WorldWideScience

Sample records for school math index

  1. Math Anxiety and Math Ability in Early Primary School Years

    Science.gov (United States)

    Krinzinger, Helga; Kaufmann, Liane; Willmes, Klaus

    2010-01-01

    Mathematical learning disabilities (MLDs) are often associated with math anxiety, yet until now, very little is known about the causal relations between calculation ability and math anxiety during early primary school years. The main aim of this study was to longitudinally investigate the relationship between calculation ability, self-reported evaluation of mathematics, and math anxiety in 140 primary school children between the end of first grade and the middle of third grade. Structural equation modeling revealed a strong influence of calculation ability and math anxiety on the evaluation of mathematics but no effect of math anxiety on calculation ability or vice versa—contrasting with the frequent clinical reports of math anxiety even in very young MLD children. To summarize, our study is a first step toward a better understanding of the link between math anxiety and math performance in early primary school years performance during typical and atypical courses of development. PMID:20401159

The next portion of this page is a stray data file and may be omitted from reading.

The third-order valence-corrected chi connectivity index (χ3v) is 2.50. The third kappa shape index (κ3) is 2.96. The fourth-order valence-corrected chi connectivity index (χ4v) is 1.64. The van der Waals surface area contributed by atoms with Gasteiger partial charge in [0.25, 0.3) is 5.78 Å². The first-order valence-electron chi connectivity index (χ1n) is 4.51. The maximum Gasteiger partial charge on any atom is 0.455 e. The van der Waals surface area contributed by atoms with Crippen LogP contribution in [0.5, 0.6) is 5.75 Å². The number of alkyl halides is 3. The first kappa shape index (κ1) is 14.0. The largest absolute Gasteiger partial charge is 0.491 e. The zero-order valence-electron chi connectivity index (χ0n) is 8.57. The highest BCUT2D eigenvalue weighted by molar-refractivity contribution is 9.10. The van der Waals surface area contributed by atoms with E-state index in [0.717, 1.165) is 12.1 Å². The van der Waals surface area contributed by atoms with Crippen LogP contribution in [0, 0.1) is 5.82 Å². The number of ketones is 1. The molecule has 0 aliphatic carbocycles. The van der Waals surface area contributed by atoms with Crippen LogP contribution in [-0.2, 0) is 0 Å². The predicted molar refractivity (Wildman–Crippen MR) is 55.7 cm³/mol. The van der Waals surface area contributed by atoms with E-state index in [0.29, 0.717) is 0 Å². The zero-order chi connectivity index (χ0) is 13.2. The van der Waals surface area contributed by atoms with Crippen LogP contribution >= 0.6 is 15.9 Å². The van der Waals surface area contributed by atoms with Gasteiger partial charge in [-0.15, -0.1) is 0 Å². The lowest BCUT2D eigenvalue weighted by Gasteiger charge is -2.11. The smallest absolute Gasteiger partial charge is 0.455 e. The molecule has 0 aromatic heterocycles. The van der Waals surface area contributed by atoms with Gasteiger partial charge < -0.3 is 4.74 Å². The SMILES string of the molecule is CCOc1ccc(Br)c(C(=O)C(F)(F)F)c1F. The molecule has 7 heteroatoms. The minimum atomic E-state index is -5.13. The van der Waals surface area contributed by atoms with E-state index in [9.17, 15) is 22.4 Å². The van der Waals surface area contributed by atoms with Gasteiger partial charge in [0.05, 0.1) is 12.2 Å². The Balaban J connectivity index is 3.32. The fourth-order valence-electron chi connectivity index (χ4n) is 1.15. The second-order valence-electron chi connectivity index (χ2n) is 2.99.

2. Math Anxiety and Math Ability in Early Primary School Years

    Science.gov (United States)

    Krinzinger, Helga; Kaufmann, Liane; Willmes, Klaus

    2009-01-01

    Mathematical learning disabilities (MLDs) are often associated with math anxiety, yet until now, very little is known about the causal relations between calculation ability and math anxiety during early primary school years. The main aim of this study was to longitudinally investigate the relationship between calculation ability, self-reported…

  3. Reciprocal Relations among Motivational Frameworks, Math Anxiety, and Math Achievement in Early Elementary School

    Science.gov (United States)

    Gunderson, Elizabeth A.; Park, Daeun; Maloney, Erin A.; Beilock, Sian L.; Levine, Susan C.

    2018-01-01

    School-entry math achievement is a strong predictor of math achievement through high school. We asked whether reciprocal relations among math achievement, math anxiety, and entity motivational frameworks (believing that ability is fixed and a focus on performance) can help explain these persistent individual differences. We assessed 1st and 2nd…

  4. Elementary School Math Instruction: Can Reading Specialists Assist?